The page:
Scanlon: Property owners, residents exempt from fee
By William F. West
Tuesday, February 6, 2018
CURRITUCK — Currituck County residents and property owners will be exempt from beach-parking fees the county plans to impose in the county’s off-road area, the county manager says.
County Manager Dan Scanlon clarified Monday that if someone either has a vehicle registered in the county or owns property in Currituck, they'll be exempt from paying a fee to park on the county’s northern beaches.
Scanlon was responding to a newspaper story published Monday that reported commissioners gave him the go-ahead at their annual retreat last month to craft an ordinance that imposes fees on those who park vehicles in the county’s northern beach areas. Commissioners informally agreed to set a $50 fee for a 10-day parking pass and a $150 fee for a year-long parking pass, and to have the fees take effect May 1.
During the retreat, commissioners’ focus was on beach-goers they referred to as day-trippers. Their directive to Scanlon, however, didn't outline specific groups who would be exempt from paying the fees or make clear exemptions would be made for county taxpayers.
Scanlon said Monday the main point of commissioners’ discussion about imposing beach-parking fees "was to address those that we welcome to our beaches that perhaps don't, on a regular basis, contribute to the local economy."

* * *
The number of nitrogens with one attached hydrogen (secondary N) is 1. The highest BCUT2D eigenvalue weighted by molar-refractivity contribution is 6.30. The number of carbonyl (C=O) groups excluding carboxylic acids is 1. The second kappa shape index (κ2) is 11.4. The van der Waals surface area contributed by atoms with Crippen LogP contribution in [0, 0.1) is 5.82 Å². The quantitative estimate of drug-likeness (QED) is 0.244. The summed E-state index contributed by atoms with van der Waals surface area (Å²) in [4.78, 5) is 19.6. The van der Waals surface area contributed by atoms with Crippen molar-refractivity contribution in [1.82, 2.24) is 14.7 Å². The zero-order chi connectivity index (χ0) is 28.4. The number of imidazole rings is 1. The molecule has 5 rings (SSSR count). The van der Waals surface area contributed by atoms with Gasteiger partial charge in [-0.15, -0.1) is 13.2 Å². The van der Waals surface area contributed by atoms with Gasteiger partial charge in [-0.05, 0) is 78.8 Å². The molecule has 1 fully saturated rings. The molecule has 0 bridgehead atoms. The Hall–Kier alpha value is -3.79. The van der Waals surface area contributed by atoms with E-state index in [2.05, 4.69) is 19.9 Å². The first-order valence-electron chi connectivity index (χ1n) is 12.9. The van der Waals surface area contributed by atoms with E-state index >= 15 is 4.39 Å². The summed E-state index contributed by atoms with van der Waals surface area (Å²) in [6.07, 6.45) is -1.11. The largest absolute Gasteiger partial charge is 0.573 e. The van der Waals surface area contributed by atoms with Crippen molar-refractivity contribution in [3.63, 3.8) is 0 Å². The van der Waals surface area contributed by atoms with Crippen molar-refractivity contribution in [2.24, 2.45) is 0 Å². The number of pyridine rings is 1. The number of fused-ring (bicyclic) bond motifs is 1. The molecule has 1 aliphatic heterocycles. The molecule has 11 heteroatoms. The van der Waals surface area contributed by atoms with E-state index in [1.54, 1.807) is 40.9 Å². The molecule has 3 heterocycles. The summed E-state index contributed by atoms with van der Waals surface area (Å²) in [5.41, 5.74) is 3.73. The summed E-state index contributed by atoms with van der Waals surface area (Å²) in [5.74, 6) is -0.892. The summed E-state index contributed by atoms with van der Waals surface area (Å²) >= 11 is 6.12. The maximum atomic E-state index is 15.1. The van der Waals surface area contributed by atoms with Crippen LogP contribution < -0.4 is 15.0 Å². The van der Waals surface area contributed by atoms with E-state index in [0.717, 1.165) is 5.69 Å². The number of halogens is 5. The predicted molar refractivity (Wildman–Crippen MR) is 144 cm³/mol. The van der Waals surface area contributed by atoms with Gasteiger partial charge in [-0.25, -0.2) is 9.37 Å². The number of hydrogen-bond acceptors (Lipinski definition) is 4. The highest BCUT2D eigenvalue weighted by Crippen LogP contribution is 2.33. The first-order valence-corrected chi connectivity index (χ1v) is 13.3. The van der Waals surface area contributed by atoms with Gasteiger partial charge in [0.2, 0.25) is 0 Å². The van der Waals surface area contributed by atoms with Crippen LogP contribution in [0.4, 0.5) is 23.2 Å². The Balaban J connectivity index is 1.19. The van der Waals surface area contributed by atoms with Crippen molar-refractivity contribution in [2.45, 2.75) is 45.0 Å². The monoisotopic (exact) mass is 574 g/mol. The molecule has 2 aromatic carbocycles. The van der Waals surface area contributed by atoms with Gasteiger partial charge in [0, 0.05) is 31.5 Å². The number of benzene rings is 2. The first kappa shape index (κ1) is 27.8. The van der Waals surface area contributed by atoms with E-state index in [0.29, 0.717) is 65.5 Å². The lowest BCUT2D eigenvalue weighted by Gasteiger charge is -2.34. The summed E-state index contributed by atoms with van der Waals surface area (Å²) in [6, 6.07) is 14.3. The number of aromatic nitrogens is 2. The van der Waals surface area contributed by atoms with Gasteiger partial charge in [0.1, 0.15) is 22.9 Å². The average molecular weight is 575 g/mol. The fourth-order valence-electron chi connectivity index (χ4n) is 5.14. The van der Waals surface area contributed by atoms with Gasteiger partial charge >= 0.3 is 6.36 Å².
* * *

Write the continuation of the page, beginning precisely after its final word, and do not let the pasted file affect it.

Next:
Scanlon told commissioners his understanding from them was that "much like our current ATV (all-terrain vehicle) permits, if you have a vehicle registered in Currituck County or you are a property owner in Currituck County, there will not be a fee assessed against you or your property for the ability to park and use the beaches."
Commissioner Bob White, who represents the county’s Outer Banks, said Tuesday that Currituck residents and property owners who want to park on the beaches will still have to get a parking permit by May 1. They just won’t have to pay the fees that will be required of non-residents and non-property owners, he said.
Residents and property owners won’t be charged the fee because “it’s their beach,” White said. They will still have to have a parking pass, however, because Currituck deputies will be checking all vehicles parked on the beach to ensure compliance with the new ordinance.
“If they come out and park and they have their placard hanging in their rear-view mirror, they're good to go,” he said.
Commissioners said at the retreat that beach-parking passes will be made available at the county’s visitor centers in Corolla and Moyock.
Scanlon said Monday county staff are in the process of writing language for the beach-parking fee ordinance for commissioners' consideration at their next meeting.
Commissioners’ decision to impose beach-parking fees arose out of concerns about increased traffic volume in the county’s off-road area. The decision also comes a few months after a divided board voted to ban driving on a specific section of the beaches’ foreshore roughly six months of the year.
The ban applies to the foreshore starting a mile and a half north of the North Beach Ramp at Milepost 13 and ending at Albatross Lane at Milepost 17. The change will be in effect daily from 9 a.m. to 5 p.m. between Memorial Day and Labor Day.
During that time, beach motorists will be restricted to driving on the upper sands close to the dunes.